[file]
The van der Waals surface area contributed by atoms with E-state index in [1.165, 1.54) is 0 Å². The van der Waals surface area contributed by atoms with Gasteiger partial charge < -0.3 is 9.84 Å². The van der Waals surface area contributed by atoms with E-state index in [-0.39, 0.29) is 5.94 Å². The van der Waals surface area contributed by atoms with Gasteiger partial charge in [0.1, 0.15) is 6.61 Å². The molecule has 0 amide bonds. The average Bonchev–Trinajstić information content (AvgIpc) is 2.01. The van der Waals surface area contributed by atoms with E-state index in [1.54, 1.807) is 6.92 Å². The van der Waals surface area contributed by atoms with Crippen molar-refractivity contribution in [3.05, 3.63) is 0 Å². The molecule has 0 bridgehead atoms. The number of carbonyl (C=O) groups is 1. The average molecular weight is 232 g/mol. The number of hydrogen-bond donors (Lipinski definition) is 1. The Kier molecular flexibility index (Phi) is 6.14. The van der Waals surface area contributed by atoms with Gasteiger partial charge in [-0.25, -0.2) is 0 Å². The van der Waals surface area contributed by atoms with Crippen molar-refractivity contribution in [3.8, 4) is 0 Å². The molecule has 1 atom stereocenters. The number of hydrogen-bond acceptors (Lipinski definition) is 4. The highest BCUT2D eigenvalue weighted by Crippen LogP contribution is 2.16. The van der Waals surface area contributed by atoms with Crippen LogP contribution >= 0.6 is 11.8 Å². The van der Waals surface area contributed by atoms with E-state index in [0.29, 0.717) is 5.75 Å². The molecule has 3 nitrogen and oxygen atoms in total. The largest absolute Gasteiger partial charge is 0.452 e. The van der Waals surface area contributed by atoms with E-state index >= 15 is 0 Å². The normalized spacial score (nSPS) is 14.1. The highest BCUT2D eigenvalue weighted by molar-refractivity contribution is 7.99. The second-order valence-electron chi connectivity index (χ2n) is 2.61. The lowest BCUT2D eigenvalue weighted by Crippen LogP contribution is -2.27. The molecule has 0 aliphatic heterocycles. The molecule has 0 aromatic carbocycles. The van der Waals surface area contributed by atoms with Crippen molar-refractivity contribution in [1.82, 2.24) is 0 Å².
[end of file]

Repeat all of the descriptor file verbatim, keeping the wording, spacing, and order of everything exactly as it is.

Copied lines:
The van der Waals surface area contributed by atoms with E-state index in [1.165, 1.54) is 0 Å². The van der Waals surface area contributed by atoms with Gasteiger partial charge < -0.3 is 9.84 Å². The van der Waals surface area contributed by atoms with E-state index in [-0.39, 0.29) is 5.94 Å². The van der Waals surface area contributed by atoms with Gasteiger partial charge in [0.1, 0.15) is 6.61 Å². The molecule has 0 amide bonds. The average Bonchev–Trinajstić information content (AvgIpc) is 2.01. The van der Waals surface area contributed by atoms with E-state index in [1.54, 1.807) is 6.92 Å². The van der Waals surface area contributed by atoms with Crippen molar-refractivity contribution in [3.05, 3.63) is 0 Å². The molecule has 0 bridgehead atoms. The number of carbonyl (C=O) groups is 1. The average molecular weight is 232 g/mol. The number of hydrogen-bond donors (Lipinski definition) is 1. The Kier molecular flexibility index (Phi) is 6.14. The van der Waals surface area contributed by atoms with Gasteiger partial charge in [-0.25, -0.2) is 0 Å². The van der Waals surface area contributed by atoms with Crippen molar-refractivity contribution in [3.8, 4) is 0 Å². The molecule has 1 atom stereocenters. The number of hydrogen-bond acceptors (Lipinski definition) is 4. The highest BCUT2D eigenvalue weighted by Crippen LogP contribution is 2.16. The van der Waals surface area contributed by atoms with Crippen LogP contribution >= 0.6 is 11.8 Å². The van der Waals surface area contributed by atoms with E-state index in [0.29, 0.717) is 5.75 Å². The molecule has 3 nitrogen and oxygen atoms in total. The largest absolute Gasteiger partial charge is 0.452 e. The van der Waals surface area contributed by atoms with E-state index >= 15 is 0 Å². The normalized spacial score (nSPS) is 14.1. The highest BCUT2D eigenvalue weighted by molar-refractivity contribution is 7.99. The second-order valence-electron chi connectivity index (χ2n) is 2.61. The lowest BCUT2D eigenvalue weighted by Crippen LogP contribution is -2.27. The molecule has 0 aliphatic heterocycles. The molecule has 0 aromatic carbocycles. The van der Waals surface area contributed by atoms with Crippen molar-refractivity contribution in [1.82, 2.24) is 0 Å².